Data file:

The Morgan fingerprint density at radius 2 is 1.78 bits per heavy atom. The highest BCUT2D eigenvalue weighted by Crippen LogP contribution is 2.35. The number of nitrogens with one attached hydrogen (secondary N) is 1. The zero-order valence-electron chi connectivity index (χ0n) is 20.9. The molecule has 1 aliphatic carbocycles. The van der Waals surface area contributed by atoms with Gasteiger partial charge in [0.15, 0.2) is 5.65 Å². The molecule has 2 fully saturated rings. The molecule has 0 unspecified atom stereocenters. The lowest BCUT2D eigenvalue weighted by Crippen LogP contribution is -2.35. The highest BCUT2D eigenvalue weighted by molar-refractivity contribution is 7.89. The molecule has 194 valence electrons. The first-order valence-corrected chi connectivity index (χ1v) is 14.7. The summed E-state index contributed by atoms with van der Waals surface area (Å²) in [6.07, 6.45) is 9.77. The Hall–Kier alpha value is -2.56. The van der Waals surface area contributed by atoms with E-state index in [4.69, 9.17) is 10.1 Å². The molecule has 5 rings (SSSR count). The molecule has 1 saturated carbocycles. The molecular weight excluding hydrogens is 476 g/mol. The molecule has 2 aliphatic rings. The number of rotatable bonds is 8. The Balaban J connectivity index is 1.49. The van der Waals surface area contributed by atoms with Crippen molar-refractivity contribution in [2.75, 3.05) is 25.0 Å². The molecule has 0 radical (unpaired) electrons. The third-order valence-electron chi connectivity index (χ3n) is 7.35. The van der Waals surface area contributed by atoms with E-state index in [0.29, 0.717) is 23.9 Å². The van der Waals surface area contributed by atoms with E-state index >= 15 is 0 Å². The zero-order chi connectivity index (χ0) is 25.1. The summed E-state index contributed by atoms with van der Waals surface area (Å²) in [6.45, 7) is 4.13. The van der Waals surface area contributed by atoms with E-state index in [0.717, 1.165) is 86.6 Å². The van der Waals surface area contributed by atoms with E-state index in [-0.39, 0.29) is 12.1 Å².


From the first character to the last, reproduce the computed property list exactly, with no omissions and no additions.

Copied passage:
The Morgan fingerprint density at radius 2 is 1.78 bits per heavy atom. The highest BCUT2D eigenvalue weighted by Crippen LogP contribution is 2.35. The number of nitrogens with one attached hydrogen (secondary N) is 1. The zero-order valence-electron chi connectivity index (χ0n) is 20.9. The molecule has 1 aliphatic carbocycles. The van der Waals surface area contributed by atoms with Gasteiger partial charge in [0.15, 0.2) is 5.65 Å². The molecule has 2 fully saturated rings. The molecule has 0 unspecified atom stereocenters. The lowest BCUT2D eigenvalue weighted by Crippen LogP contribution is -2.35. The highest BCUT2D eigenvalue weighted by molar-refractivity contribution is 7.89. The molecule has 194 valence electrons. The first-order valence-corrected chi connectivity index (χ1v) is 14.7. The summed E-state index contributed by atoms with van der Waals surface area (Å²) in [6.07, 6.45) is 9.77. The Hall–Kier alpha value is -2.56. The van der Waals surface area contributed by atoms with E-state index in [4.69, 9.17) is 10.1 Å². The molecule has 5 rings (SSSR count). The molecule has 1 saturated carbocycles. The molecular weight excluding hydrogens is 476 g/mol. The molecule has 2 aliphatic rings. The number of rotatable bonds is 8. The Balaban J connectivity index is 1.49. The van der Waals surface area contributed by atoms with Crippen molar-refractivity contribution in [2.75, 3.05) is 25.0 Å². The molecule has 0 radical (unpaired) electrons. The third-order valence-electron chi connectivity index (χ3n) is 7.35. The van der Waals surface area contributed by atoms with E-state index in [0.29, 0.717) is 23.9 Å². The van der Waals surface area contributed by atoms with E-state index >= 15 is 0 Å². The zero-order chi connectivity index (χ0) is 25.1. The summed E-state index contributed by atoms with van der Waals surface area (Å²) in [6.45, 7) is 4.13. The van der Waals surface area contributed by atoms with E-state index in [0.717, 1.165) is 86.6 Å². The van der Waals surface area contributed by atoms with E-state index in [-0.39, 0.29) is 12.1 Å².